Ask him if he likes white meat or dark. Make sure whatever you get is on the bone. Trim off any extra skin. Rub the pieces with salt, pepper, some herbs (I like thyme) and a bit of olive oil. Place the pieces skin side up on a baking sheet (I like to use a metal, edged cookie sheet) and bake, uncovered at 400 for about 50 minutes...a bit less if you've got just breasts. The skin will come out crispy.

                      Serve with some roasted potatoes on the side (you can do these at the same time) and a simple veggie, such as steamed broccoli or green beans. Or a salad.

                      2 Replies
                      1. re: QueenB

                        At first glance I thought that mel was dating a chicken. Anyway, second QB--roasting pieces is easy, good, and appropriate for a guy who likes "chicken".

                      2. I would probably make a roast chicken or chicken parmesan because I don't know any picky eater that doesn't like cheese and pasta. Pound the chicken (or buy cutlets), dip in flour, egg wash, then breadcrumbs and fry in a small amount of olive oil in a skillet, then remove. I then make a quick tomato sauce, add the chicken back to the skillet with the sauce and top with fresh mozzarella. Cover and heat until cheese is melted and serve with pasta. A nice salad and bread would round out the meal.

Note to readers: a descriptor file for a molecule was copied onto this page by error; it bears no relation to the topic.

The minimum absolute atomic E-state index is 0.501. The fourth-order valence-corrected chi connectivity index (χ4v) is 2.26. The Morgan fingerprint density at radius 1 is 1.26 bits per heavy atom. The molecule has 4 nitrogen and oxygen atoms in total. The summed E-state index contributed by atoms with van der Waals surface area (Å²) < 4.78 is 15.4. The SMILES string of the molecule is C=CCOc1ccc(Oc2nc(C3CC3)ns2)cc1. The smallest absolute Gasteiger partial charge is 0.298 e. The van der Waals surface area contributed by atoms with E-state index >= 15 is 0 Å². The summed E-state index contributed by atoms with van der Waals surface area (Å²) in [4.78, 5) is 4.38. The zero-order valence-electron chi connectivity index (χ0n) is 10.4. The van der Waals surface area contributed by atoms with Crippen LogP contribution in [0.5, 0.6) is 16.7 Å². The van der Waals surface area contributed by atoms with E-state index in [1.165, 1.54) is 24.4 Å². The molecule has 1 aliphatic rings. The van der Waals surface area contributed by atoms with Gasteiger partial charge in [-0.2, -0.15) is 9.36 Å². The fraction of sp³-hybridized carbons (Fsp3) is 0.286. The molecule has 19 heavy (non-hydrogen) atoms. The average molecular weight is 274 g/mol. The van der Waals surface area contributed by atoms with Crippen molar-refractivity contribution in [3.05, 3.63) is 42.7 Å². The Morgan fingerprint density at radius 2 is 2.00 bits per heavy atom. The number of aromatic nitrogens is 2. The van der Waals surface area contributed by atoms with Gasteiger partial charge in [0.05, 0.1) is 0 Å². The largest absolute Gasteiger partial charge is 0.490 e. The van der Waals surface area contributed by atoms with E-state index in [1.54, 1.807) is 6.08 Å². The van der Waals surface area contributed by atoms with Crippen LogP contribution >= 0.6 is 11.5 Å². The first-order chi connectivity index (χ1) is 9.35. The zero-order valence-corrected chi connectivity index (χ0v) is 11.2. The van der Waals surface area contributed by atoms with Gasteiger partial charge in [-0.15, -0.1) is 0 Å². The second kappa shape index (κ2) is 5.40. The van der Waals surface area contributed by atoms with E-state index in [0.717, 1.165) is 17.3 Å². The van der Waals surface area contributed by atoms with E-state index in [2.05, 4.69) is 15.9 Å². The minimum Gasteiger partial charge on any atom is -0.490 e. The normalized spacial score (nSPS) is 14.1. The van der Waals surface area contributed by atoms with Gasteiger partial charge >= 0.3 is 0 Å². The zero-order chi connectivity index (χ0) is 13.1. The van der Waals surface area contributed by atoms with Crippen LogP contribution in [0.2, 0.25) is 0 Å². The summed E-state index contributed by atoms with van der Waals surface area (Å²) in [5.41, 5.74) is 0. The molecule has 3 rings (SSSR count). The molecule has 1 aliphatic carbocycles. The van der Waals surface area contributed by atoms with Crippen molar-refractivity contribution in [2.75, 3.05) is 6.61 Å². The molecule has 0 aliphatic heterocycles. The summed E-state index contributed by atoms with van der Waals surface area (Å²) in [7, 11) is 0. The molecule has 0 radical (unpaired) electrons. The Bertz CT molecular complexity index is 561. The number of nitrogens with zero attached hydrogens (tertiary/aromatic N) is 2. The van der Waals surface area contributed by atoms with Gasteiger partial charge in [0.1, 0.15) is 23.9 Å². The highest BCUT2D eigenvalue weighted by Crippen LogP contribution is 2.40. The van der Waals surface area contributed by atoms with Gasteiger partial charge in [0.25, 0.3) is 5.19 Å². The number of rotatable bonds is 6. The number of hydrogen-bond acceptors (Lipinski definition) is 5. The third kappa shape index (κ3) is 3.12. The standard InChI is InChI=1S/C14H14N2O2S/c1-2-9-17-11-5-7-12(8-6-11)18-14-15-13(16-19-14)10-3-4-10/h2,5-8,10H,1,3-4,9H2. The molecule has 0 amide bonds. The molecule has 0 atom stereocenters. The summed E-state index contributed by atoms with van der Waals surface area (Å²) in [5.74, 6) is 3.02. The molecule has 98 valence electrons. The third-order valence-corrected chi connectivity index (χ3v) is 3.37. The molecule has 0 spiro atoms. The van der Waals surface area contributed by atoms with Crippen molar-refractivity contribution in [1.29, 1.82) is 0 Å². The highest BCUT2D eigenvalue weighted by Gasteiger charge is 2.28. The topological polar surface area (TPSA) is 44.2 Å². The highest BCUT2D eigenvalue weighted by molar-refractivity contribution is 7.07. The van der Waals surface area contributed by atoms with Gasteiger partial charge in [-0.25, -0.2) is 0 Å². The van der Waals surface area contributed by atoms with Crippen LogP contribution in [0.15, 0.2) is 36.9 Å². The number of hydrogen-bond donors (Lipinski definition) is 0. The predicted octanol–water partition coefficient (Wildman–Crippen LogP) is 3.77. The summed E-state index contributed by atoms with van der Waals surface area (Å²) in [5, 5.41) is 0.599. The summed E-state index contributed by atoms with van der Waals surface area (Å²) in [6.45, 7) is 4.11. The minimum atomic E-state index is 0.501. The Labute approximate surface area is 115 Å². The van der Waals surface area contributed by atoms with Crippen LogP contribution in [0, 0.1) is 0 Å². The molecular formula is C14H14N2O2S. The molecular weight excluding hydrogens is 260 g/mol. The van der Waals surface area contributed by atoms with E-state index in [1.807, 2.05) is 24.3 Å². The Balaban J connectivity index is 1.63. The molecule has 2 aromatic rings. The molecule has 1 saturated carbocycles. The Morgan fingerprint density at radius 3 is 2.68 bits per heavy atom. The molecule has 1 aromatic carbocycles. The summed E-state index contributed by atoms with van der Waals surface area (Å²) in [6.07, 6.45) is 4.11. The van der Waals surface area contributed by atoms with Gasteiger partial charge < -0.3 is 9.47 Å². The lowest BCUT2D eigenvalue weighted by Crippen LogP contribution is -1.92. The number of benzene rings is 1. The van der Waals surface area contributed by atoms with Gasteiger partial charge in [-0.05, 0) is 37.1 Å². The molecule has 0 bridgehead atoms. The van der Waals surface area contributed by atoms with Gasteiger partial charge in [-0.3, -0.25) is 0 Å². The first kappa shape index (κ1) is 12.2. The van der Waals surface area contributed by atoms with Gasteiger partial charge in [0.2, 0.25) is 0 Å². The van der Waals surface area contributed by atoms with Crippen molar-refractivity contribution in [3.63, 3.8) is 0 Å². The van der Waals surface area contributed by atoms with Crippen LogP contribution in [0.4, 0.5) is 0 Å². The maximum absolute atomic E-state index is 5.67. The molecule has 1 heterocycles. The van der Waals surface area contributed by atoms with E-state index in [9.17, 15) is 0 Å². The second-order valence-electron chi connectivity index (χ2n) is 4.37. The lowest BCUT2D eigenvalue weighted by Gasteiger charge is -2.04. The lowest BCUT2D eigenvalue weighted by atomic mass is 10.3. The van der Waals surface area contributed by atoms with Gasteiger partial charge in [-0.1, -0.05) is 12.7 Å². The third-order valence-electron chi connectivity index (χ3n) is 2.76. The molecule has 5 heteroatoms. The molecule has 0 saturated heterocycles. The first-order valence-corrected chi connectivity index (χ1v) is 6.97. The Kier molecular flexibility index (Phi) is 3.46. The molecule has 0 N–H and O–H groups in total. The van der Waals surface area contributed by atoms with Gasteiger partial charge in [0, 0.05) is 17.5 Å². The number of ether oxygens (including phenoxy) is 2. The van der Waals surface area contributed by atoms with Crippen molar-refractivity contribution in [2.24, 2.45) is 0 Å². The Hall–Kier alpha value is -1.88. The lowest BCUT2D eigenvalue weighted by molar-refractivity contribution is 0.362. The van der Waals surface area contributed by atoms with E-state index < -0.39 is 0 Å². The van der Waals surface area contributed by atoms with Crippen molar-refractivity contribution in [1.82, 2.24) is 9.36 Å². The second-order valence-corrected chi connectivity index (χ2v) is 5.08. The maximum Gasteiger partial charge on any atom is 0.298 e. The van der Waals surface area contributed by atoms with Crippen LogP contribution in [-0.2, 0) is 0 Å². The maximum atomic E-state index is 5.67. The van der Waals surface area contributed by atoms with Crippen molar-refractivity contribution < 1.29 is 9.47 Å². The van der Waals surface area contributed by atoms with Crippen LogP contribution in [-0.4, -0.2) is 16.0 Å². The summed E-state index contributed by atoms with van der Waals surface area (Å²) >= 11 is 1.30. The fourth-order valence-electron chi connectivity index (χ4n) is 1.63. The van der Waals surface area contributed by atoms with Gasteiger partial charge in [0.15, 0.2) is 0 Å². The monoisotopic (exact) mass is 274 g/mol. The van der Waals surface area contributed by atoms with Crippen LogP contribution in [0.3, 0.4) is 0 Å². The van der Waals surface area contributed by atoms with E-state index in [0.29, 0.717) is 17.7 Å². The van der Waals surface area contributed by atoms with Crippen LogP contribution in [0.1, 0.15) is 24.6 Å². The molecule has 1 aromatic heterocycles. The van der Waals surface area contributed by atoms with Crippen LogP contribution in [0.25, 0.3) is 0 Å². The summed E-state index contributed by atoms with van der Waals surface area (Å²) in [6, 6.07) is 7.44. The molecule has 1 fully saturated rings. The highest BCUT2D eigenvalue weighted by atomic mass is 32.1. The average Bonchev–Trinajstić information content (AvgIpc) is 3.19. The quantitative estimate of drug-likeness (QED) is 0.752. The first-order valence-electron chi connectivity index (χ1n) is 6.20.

1. Stuffed chicken breasts is my go-to easy chicken recipe.

                          Take fresh or thawed chicken breast, butterfly them, and then stuff with whatever you like! I like carmelized onions, sun-dried tomatos (you could even use canned, diced tomatos), garlic, & parmesean cheese. I then drizzle a good amount of inexpensive italian salad dressing (I like wishbone Robust Italian) over the chicken breasts, for lots of flavor and to keep them really moist. Bake at 375 for 18-22 mins. Use toothpicks if necessary to hold together.

                          Serve with good crusty parm bread and a salad.